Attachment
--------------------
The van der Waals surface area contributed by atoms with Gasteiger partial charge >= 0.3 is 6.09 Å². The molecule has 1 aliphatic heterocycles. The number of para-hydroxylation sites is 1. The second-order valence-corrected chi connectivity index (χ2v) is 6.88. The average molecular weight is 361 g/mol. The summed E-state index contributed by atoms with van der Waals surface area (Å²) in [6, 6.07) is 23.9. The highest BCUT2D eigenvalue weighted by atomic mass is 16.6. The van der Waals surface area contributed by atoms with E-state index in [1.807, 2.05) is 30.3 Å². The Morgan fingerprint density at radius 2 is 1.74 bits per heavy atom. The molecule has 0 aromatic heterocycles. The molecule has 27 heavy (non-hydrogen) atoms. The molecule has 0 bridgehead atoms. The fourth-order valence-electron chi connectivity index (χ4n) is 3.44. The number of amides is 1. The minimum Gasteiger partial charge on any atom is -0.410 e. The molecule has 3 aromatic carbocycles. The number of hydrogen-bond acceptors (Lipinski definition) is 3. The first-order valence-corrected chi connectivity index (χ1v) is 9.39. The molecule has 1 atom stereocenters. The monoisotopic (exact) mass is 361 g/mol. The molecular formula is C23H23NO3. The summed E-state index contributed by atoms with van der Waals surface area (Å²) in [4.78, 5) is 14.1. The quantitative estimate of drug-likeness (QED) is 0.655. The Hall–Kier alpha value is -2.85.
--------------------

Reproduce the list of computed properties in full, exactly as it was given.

The van der Waals surface area contributed by atoms with Gasteiger partial charge >= 0.3 is 6.09 Å². The molecule has 1 aliphatic heterocycles. The number of para-hydroxylation sites is 1. The second-order valence-corrected chi connectivity index (χ2v) is 6.88. The average molecular weight is 361 g/mol. The summed E-state index contributed by atoms with van der Waals surface area (Å²) in [6, 6.07) is 23.9. The highest BCUT2D eigenvalue weighted by atomic mass is 16.6. The van der Waals surface area contributed by atoms with E-state index in [1.807, 2.05) is 30.3 Å². The Morgan fingerprint density at radius 2 is 1.74 bits per heavy atom. The molecule has 0 aromatic heterocycles. The molecule has 27 heavy (non-hydrogen) atoms. The molecule has 0 bridgehead atoms. The fourth-order valence-electron chi connectivity index (χ4n) is 3.44. The number of amides is 1. The minimum Gasteiger partial charge on any atom is -0.410 e. The molecule has 3 aromatic carbocycles. The number of hydrogen-bond acceptors (Lipinski definition) is 3. The first-order valence-corrected chi connectivity index (χ1v) is 9.39. The molecule has 1 atom stereocenters. The monoisotopic (exact) mass is 361 g/mol. The molecular formula is C23H23NO3. The summed E-state index contributed by atoms with van der Waals surface area (Å²) in [4.78, 5) is 14.1. The quantitative estimate of drug-likeness (QED) is 0.655. The Hall–Kier alpha value is -2.85.